For the first time in a month, I had somewhere to be on a Saturday night. It was a mini-music festival where emo fans and electronic music aficionados gathered, staring up at a handcrafted house that loomed over a massive stage. But first, I had to stand in a lengthy queue with a bunch of strangers wearing concert T-shirts that all read the same phrase: “I literally went to the American Football house in Minecraft.”
The classic emo band American Football headlined a lengthy concert on April 11th, appearing alongside popular musicians like Baths and Anamanaguchi — but something was off. There was no jumping around onstage. There weren’t any dudes standing at the back of the venue nursing tallboys and nodding their heads while American Football played “Never Meant.” Bathroom lines didn’t exist, and coat check wasn’t a concern. That’s because the entire event took place online across Minecraft, which hosted the “physical” show, and Discord, where bands and DJs came to talk with fans.
Doors (in this case, servers) opened at 6PM ET, and like any show, there was a mad dash of people rushing to get in. Trying to get into the venue turned out to be a tedious affair. The servers kept bumping players off, and that was only if people managed to connect in the first place. Many couldn’t.
Those stuck outside were left to commiserate in a Twitch live stream where the show’s organizer, OpenPit, was streaming from the main concert hall floor. Tiny blockheads jumped around as musicians like Bean Boy and Drive 65 played their sets. It felt like being stuck in the coatcheck line, hearing the opening act play their set and feeling the vibrations pulsating the floor under your feet, but not being able to actually see the show.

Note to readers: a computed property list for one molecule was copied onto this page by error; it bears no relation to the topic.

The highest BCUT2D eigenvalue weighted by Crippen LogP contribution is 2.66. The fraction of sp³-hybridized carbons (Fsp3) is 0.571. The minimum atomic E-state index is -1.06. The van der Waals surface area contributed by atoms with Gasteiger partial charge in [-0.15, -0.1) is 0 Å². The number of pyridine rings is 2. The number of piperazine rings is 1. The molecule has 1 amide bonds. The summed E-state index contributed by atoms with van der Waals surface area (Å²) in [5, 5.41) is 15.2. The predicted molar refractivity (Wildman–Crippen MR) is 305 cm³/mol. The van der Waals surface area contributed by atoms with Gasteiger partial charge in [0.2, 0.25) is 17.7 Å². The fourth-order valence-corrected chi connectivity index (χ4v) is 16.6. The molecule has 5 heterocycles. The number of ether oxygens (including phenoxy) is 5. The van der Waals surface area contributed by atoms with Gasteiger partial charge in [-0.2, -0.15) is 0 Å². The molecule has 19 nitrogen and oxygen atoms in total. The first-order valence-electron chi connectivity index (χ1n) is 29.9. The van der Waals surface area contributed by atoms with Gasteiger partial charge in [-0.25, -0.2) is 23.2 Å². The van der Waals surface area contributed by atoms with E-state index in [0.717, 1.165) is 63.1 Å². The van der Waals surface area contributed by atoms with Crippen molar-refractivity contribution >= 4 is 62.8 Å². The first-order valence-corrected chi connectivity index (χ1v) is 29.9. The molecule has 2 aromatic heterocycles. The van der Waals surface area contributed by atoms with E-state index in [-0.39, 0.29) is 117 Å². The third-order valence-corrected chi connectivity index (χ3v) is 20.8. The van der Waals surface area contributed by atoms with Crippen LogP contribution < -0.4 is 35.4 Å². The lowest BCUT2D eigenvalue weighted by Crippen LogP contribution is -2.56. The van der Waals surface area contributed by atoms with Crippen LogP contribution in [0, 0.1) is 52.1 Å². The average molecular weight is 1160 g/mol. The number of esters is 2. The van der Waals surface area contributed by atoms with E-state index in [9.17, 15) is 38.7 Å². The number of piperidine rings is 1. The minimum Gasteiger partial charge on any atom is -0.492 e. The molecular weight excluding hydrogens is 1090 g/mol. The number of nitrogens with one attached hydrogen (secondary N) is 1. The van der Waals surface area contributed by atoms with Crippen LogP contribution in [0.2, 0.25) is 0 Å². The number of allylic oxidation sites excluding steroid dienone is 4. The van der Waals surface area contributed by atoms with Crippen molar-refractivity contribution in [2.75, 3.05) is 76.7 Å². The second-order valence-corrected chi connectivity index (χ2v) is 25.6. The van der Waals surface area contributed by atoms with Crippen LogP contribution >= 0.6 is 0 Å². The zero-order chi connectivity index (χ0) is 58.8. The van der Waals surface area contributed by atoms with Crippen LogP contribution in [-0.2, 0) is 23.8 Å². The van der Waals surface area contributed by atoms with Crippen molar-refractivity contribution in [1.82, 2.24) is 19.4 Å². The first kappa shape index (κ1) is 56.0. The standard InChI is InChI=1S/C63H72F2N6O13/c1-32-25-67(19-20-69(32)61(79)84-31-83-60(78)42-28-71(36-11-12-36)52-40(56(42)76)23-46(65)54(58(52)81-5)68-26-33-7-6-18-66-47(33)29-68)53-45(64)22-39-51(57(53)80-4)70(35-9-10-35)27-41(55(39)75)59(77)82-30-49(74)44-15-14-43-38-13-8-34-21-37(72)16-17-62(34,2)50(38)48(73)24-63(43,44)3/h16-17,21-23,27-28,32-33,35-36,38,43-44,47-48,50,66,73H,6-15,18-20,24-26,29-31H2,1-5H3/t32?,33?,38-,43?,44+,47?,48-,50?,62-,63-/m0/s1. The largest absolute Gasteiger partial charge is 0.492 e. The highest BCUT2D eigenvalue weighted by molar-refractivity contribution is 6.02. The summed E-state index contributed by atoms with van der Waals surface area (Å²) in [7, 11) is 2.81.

Like many of my new American Football-stanning friends, I was left to spam the “Join Server” button in Minecraft while watching OpenPit’s Twitch stream. It got me thinking about something former Amazon Studios strategist and analyst Matthew Ball wrote in a lengthy piece about a future “metaverse.” Ball noted that “the technology simply does not yet exist for there to be hundreds, let alone millions of people participating in a shared, synchronous experience.” Even a Marshmello concert in Fortnite, which drew 11 million viewers, making it the biggest Fortnite event at the time, didn’t consecutively serve 11 million people.
“In truth, there were more than 100,000 instances of the Marshmello concert, all of which were slightly out of sync and capped at 100 players per instance,” Ball wrote. “Epic can probably do more than this today, but not into several hundred, let alone millions.”
In the rare moments when I could get on the server, the scene was cooler than I expected. It’s hard to replicate the minutia of a real-life concert in Minecraft, but that’s what organizers OpenPit tried to do — down to exclusive concert tees, a quintessential pit area, and restricting stage access.
I made my way toward a lounge area upstairs that was limited to VIP concertgoers who had bought passes, with the proceeds going to charity. I was jealous of the VIP attendees. They received in-game band tees and were allowed to roam around the venue without worry. Anytime I tried to go upstairs into the lounge, behind the stage, or into mysterious rooms in which I could see other people entering and exiting throughout the night, it was like an invisible bouncer stopped me, as if he took one look at my normal green shirt — the one that new Minecraft players wear — and knew I wasn’t part of the cool crowd.